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Where Does Beauty Lie -- In the Eyes of the Employer?
THE SECRET TO PROFESSIONAL ADVANCEMENT may lie not in your resume, but the reflection you cast in the mirror. So argues Steven Jeffes, G'87, the author of a new book on appearance discrimination. In fact, Jeffes, who has debated the topic on radio programs, makes an argument for the Civil Rights Act of 1964 to be amended to include appearance discrimination. He admits it's "a stretch," but hopes to at least raise awareness that such inequities exist and offer advice to those whose looks have been used against them.
   In Appearance is Everything (Sterling House), Jeffes dips into previous research and conducts a few informal studies of his own to make the argument that appearance discrimination pervades our society in all forms of interaction, from dating to customer service to employment. He also provides a 15-step quiz for readers to take to judge their own "appearance quotient," with categories like the following:
   "Ears -- A) Small -- close to head (20 points), B) Medium size, slightly protruding from head (10 points), C) Large, very protruding, malformed ears (0 points)."
   What professional advantages does attractiveness give a person? "It's called the halo effect," he explains. "People who are attractive are presumed to possess higher levels of intellect and motivation, they're presumed to be friendlier and more outgoing, as well as perceived to be [capable of] far greater accomplishments than those who are not. It's all based on perception." Conversely, he says, unattractive people are often wrongly presumed to be lazy, unmotivated, or unintelligent.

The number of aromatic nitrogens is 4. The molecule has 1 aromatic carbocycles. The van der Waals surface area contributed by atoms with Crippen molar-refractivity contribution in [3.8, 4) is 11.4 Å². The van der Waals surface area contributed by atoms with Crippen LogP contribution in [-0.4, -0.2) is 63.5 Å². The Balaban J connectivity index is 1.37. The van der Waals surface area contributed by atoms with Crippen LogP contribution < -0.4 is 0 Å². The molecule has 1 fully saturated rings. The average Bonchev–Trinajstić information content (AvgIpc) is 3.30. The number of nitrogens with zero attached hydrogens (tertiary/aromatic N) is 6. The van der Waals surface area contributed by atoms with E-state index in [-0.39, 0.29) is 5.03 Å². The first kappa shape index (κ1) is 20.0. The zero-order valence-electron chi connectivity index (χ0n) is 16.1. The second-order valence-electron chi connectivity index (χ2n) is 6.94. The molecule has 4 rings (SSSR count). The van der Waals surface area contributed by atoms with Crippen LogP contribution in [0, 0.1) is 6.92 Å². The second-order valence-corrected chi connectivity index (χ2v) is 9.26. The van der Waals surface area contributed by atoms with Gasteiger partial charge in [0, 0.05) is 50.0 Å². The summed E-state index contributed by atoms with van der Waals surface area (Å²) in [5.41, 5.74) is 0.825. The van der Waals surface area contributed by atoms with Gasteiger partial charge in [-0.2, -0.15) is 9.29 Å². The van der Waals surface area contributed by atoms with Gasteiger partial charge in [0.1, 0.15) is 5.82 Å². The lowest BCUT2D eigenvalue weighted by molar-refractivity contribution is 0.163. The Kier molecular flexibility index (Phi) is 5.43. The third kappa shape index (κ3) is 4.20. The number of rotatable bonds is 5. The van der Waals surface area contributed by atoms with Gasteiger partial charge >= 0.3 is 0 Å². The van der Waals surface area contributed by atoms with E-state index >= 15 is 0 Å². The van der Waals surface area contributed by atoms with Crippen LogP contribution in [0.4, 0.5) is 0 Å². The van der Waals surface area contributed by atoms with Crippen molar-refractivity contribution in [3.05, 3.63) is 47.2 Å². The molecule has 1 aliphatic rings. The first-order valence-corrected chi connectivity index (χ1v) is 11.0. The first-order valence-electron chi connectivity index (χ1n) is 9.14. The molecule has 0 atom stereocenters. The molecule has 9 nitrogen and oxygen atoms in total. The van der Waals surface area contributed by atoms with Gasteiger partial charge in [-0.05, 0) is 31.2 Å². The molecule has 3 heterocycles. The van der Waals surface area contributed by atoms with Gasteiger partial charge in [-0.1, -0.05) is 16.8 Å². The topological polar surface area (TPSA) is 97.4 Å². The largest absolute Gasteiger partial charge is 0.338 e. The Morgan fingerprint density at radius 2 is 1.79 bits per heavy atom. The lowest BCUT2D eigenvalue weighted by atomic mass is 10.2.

Sometimes the slights are unconscious, and sometimes they're purposeful. "I've known organizations where they've explicitly told me they won't hire anyone who is more than 10 pounds overweight." They had no fear of admitting this, Jeffes says, because appearance discrimination is "one of the last forms of discrimination that goes unchecked," and it's difficult to prove.
   Jeffes, vice president of operations at a company in Tampa, Fla., that sells marketing automation software, says his current employer does not discriminate, but at one manufacturing firm where he was in management, an executive admitted that there was a "glass appearance ceiling" beyond which unattractive employees would not be promoted. He continually observed less qualified workers being"leapfrogged" over their more qualified, but less attractive colleagues.
   In an informal study he conducted using the photographs of 75 randomly-selected Fortune 500 executives, respondents rated 99 percent of them as average or above average in attractiveness. Still, Jeffes acknowledges that looks are not essential to success in every occupational field, or even valued in every part of the country.
   Much of his unofficial research began while he was a student at Temple University, and later Penn, observing the disparate success his friends experienced in dating, employment, and other situations. "I became fascinated, because we were all pretty much equal in terms of education, intellect, motivation, and personality. There was something else playing into this dramatically different treatment by society. A lot of it had to do with appearance."
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